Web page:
SHARED VALUES IN A

MULTIGENERATIONAL FAMILY

by Susan Fulford

A youthful family office founder stated,

“Having more money does not make you proportionately happier, past a certain amount”

 

as he looked around a room full of family office representatives. Remarkably, for a panel discussion on entrepreneurial investing, the next 40 minutes continued to circle back to values as the cornerstone and driver of every family office investment decision. Remarkable or obvious? 

Values are utilised to identify families, businesses, organisations, faith, political parties and memberships, globally. They are fundamental and definitional to all. Ellen M. Perry writes that “Values are caught, not taught” in her 2009 article “Passing on Values to the Next Generation”.  If we accept Perry’s theory and observations as foundational and extrapolate – it can take us on a wonderful journey of discovery. 

Will you join us?  What are your Values? 

 

If values can easily be observed by the people that spend time with you – then it is probable that our children, siblings, parents, cousins, and extended family members can readily identify our values for us, so too can the people we interact with daily. It is uninteresting and indulgent to list our own values – although by this paragraph you have already identified values you hope you exhibit. 

 

Be brave, ask others what your top five values are. Do not explain why – just send an email. Ask people you work with, your neighbours, your relatives and collect their lists objectively. Don’t invite discussion at all. If you asked 10 people to list your top five values – is there consistency in their answers? What if that consistency measures 3 or 4 of 5 values are replicated by all? 

 

Do you like what they list as your values? If your internal list of values is echoed in their feedback, can we conclude that you are living life authentically? Perhaps. One thing is certain, if you are surprised by what they write, an opportunity is now presented for you to recalibrate your future choices. 

 

The Value Bridge: 

 

When working with multi-generational families, many practitioners start with values. Why? Because values are the ties that bind us together and/ or can wedge large divides in the family dynamics and, yes, particularly inter-generationally. So how do we bridge the gaps? Well, with values of course. 

 

During a family meeting, a quick and fun exercise, that literally gets the entire family on the same page, is to do a ‘Value Bridge’. Ask every member of the family to list the top 5 values of their parents. Spouses & in-laws will write about their parents, Family Matriarch’s and Patriarch’s will write about their individual parents and so on. No one will ever write about themselves. The more generations, the more in-laws the better! If you have ‘soon to be’ married-in’s this can be a powerful inclusive exercise for them.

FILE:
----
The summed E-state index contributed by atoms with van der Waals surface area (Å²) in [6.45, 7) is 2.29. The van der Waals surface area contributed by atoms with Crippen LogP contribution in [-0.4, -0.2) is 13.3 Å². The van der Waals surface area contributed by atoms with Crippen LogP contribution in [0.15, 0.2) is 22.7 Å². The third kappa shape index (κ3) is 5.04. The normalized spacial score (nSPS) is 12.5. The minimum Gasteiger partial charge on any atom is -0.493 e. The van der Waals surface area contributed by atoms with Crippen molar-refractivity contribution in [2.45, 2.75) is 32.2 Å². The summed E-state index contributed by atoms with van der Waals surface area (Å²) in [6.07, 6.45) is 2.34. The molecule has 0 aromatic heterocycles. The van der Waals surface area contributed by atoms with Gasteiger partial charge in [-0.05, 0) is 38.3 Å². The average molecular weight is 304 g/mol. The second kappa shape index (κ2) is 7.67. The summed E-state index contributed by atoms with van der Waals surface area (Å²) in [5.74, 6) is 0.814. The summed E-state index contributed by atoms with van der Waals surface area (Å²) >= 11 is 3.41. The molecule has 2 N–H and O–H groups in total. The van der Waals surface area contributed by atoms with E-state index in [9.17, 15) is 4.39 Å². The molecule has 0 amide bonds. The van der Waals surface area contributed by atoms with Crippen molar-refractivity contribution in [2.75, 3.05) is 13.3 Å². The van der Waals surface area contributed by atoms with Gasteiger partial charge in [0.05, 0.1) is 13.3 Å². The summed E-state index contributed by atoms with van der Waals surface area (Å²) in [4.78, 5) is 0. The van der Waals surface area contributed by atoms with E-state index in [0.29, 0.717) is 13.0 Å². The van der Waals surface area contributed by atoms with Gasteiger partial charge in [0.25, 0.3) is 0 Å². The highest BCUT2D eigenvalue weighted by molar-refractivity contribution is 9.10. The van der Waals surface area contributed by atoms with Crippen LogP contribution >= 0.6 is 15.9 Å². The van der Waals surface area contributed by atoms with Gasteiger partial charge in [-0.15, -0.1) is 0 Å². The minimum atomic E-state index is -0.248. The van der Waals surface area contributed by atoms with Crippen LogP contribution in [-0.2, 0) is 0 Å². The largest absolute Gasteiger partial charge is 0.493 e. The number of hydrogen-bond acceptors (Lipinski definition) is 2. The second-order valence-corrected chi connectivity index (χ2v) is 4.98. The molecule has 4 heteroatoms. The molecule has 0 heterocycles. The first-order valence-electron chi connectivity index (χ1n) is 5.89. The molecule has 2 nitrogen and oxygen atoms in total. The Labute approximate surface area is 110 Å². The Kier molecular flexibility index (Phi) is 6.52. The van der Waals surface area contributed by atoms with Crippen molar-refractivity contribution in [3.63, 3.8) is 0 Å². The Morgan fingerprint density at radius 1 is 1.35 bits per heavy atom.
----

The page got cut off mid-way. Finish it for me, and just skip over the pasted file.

Then start with the most senior family member by age and ask them to share their list. They will likely share a memory or two to explain what the value was rooted in, why it was so important, and this is where the bridge starts to form. It can be an incredibly poignant exercise in story-telling and family history. Proceed down the family, eldest to youngest, until all have spoken. 

 

It is likely that 3 or 4 out of 5 core values will have been caught by the next generation. It is probable that married or soon-to-be married couples’ parents share the same core values. The core values as displayed through the families and generations are the values that have been ‘caught’ by the next generation. In this exercise, the individual family members often gain confidence in their next generation’s understanding and adoption of their core values. It can also lead to understanding why certain relationships have formed [in-laws, married-in’s]. It is often a ‘feel good’ exercise. Capturing the Value Bridge  in writing can often contribute to the Values for the Family Assembly minutes. The same values are often echoed in operational businesses, philanthropic endeavours and wealth investment policy statements. 

 

Identifying core values is a significant step to creating successful cultural continuity for global families. When Values are not aligned: 

The exercise can also provoke a heartfelt conversation from Next Generations when they consciously refuse to accept, haven’t experienced or do not embrace values they don’t relate too. It can be a fundamental rebellion that is the root of a family dynamic challenge. If values were a ball - thrown from the senior family members to the Next Generation – it only succeeds or thrives - if the Next Generation choses to catch the ball. As Perry identified, the receiver [Next Generation] chooses to catch and adopt the value as their own, or they let it pass them by and it falls/ fails. 

Impact: 

 

When values are not ‘caught’ it can signal social change. A 5th generation client once identified the core values of the family system over two continents and 100 years [and about 60 + individuals]. As a young soon-to-be married man, he articulated his choice to identify monogamy as one of his individual core values which was a departure from the family history. 

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